Mathematics Major Program
The Department of Mathematics offers a four-year program leading to a Bachelor of Science in mathematics. The program fosters insights and solutions to a variety of problems through symbolic and numerical analysis. The practice of the discipline requires and engenders precise modes of thinking. The use of calculus, numerical methods, probability, statistics and logic is basic to the quantitative methods needed throughout society today. Students graduating with a degree in mathematics will be able to:
- Perform computations and procedures from a wide range of the various branches of mathematics;
- Demonstrate mathematical growth by acquiring a solid grasp of key concepts and themes;
- Develop fluency in reading and constructing mathematical proofs;
- Apply mathematical ideas and problem-solving to real-life situations in the various disciplines.
Reviews key concepts in numbers, operations, and algebra. Examines proofs and explanations suitable for elementary instruction. Covers: number bases other than ten, the order of operations, and the addition, subtraction, multiplication, and division of integers, fractions, and algebraic expressions.
Reviews key concepts in functions, algebra, and geometry. Examines proofs and explanations suitable for elementary instruction. Covers: decimals, percents, exponents, radicals, functions, sequences, equations, dimensional analysis, and basic geometry, including angles, areas, volumes, and basic proofs.
Presents mathematics topics designed to promote mathematical problem solving, reasoning, decision making and communication. Students will develop an understanding of the nature, purposes and accomplishments of mathematics. Topics selected from elementary set theory, logic, number theory, graph theory, voting theory, functions, difference equations and geometry.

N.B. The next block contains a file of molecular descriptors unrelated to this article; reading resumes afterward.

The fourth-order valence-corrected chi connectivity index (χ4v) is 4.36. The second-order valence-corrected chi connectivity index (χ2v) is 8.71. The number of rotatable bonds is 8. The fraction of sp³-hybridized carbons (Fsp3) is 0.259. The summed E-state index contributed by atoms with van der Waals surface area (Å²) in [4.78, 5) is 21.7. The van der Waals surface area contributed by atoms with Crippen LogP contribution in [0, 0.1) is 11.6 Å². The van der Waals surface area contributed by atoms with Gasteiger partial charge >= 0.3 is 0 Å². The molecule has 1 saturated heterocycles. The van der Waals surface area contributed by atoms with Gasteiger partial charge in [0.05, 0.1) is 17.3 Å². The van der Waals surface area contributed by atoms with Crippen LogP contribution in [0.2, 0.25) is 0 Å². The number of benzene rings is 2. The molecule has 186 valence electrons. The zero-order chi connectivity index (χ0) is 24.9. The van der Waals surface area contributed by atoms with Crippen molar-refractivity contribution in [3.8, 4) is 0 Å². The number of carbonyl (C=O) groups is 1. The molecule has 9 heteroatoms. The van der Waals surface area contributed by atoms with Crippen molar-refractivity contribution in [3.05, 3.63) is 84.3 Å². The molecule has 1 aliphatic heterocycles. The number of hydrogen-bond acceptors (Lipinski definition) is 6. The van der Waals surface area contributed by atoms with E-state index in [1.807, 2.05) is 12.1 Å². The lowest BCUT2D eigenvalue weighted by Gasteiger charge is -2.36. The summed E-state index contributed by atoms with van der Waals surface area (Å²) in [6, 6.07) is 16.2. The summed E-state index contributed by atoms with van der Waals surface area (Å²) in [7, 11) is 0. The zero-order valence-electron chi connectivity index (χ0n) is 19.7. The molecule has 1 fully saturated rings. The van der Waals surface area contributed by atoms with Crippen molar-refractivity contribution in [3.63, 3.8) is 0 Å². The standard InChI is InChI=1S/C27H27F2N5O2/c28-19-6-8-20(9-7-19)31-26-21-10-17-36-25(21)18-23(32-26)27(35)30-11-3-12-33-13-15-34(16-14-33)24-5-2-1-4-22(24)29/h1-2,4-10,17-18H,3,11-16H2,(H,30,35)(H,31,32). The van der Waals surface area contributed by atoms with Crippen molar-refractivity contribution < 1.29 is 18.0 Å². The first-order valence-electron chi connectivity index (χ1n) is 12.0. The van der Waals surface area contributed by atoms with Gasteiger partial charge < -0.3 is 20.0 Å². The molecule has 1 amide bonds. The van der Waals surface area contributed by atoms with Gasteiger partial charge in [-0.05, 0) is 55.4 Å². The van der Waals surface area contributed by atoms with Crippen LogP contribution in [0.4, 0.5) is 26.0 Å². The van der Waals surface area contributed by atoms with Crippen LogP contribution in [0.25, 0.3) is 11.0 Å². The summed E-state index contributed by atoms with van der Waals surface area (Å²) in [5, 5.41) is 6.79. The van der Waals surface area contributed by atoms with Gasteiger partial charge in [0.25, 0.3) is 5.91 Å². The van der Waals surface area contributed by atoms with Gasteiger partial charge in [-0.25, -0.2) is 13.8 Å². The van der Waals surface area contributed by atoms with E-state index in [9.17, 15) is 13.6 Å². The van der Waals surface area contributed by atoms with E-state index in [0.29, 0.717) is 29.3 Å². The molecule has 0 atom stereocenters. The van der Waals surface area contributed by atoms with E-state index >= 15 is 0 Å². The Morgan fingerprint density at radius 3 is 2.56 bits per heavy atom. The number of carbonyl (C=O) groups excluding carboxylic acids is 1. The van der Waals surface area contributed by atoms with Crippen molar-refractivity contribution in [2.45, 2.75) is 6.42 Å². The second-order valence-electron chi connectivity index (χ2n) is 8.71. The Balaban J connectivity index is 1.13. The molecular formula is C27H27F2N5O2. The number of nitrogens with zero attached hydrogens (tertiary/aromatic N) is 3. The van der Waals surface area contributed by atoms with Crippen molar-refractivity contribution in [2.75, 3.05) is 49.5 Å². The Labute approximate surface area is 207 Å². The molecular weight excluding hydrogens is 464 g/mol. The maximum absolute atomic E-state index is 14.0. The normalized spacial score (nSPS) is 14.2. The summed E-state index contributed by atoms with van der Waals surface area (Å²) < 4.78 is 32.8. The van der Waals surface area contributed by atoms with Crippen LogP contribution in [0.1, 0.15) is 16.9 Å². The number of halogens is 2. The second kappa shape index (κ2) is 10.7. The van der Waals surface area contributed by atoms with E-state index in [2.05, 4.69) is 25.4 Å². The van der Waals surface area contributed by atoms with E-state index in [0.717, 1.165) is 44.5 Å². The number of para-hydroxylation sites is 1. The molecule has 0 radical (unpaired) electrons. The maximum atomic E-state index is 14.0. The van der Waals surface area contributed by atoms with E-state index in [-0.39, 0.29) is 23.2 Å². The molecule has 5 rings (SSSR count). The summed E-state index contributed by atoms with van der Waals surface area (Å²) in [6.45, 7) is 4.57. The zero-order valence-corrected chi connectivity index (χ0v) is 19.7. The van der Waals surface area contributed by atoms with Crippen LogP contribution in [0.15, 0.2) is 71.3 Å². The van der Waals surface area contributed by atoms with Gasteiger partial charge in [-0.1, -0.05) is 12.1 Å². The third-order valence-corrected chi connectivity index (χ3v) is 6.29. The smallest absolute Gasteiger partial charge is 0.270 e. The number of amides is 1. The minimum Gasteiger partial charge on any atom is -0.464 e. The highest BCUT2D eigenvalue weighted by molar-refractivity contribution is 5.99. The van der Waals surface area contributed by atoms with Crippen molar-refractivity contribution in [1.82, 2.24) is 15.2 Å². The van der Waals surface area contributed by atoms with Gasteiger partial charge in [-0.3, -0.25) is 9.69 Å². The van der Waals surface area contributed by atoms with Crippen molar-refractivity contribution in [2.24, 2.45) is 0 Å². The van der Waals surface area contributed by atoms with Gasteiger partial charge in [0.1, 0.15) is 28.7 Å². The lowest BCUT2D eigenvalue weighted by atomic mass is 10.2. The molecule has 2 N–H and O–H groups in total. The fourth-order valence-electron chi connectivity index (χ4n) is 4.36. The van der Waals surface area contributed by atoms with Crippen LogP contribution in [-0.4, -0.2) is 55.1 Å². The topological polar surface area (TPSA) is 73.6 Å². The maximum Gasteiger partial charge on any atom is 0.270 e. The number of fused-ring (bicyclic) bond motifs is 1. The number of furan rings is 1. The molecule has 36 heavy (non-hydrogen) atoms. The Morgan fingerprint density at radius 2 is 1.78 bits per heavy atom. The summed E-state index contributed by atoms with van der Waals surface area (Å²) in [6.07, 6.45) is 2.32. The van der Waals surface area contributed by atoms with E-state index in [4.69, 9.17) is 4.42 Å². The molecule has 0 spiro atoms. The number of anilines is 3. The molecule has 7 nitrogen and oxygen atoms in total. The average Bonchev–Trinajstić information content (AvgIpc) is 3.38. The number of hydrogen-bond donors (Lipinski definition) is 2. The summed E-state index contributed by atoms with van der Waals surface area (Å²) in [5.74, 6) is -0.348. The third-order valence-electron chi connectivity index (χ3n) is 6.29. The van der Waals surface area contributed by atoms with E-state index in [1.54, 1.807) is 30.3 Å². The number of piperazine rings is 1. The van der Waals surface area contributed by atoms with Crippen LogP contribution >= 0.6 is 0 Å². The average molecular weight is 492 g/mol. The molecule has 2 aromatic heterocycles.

Introduces topics necessary for the study of calculus. A detailed study of algebraic, trigonometric, exponential and logarithmic functions and equations, and their applications to modeling real world problems. Topics are considered from analytical, graphical and numerical points of view.
Examines limits, continuity, the derivative, differentiation of elementary functions, applications of the derivative and an introduction to the antiderivative. The first of a four-part sequence.
Examines descriptive statistics, probability, sampling theory and inferential statistics. Mathematics majors cannot use this course for credit towards their major.
Introduces sets, Boolean logic, combinatorics, functions, and the basics of mathematical proof.
Provides a foundation in mathematical topics central to the study of computer science, emphasizing mathematical reasoning and algorithms. Topics include propositional logic, Boolean algebra, mathematical proofs and induction, computer arithmetic, elementary combinatorics, recursion, graphs and trees, matrices, sequences and summation.
Investigates the theory of vector spaces, linear equations, linear transformations, determinants, inner product spaces, eigenvalues and eigenvectors.
Examines descriptive statistics, probability, discrete and continuous random variables, confidence intervals, hypothesis testing, analysis of variance, regression and correlation. Includes normal distribution, t-distribution, chi square distribution. Required computer programming laboratory.
Examines sophomore level topics in mathematics that complement departmental offerings in mathematics or math competency courses. Emphasis is on the nature of mathematical thought and applications of mathematics.
Examines a wide variety of proof techniques (e.g. direct, by contradiction, by contrapositive, bi-directional, uniqueness, by induction, by counter-example). Students will practice these techniques and learn how and when to apply each one. Functions and relations will provide many examples, and be covered in-depth.
Studies antiderivatives, the definite integral, transcendental functions, techniques and applications of integration, an introduction to improper integrals. The second of a four-part sequence.
Studies infinite series, plane curves, polar coordinates, vectors, vector-valued functions and analytic geometry in three-dimensional space. The third of a four-part sequence.
Examines probability laws, discrete and continuous random variables and their probability distributions, expectation, moments and moment generating functions, sequences of random variables and Markov chains.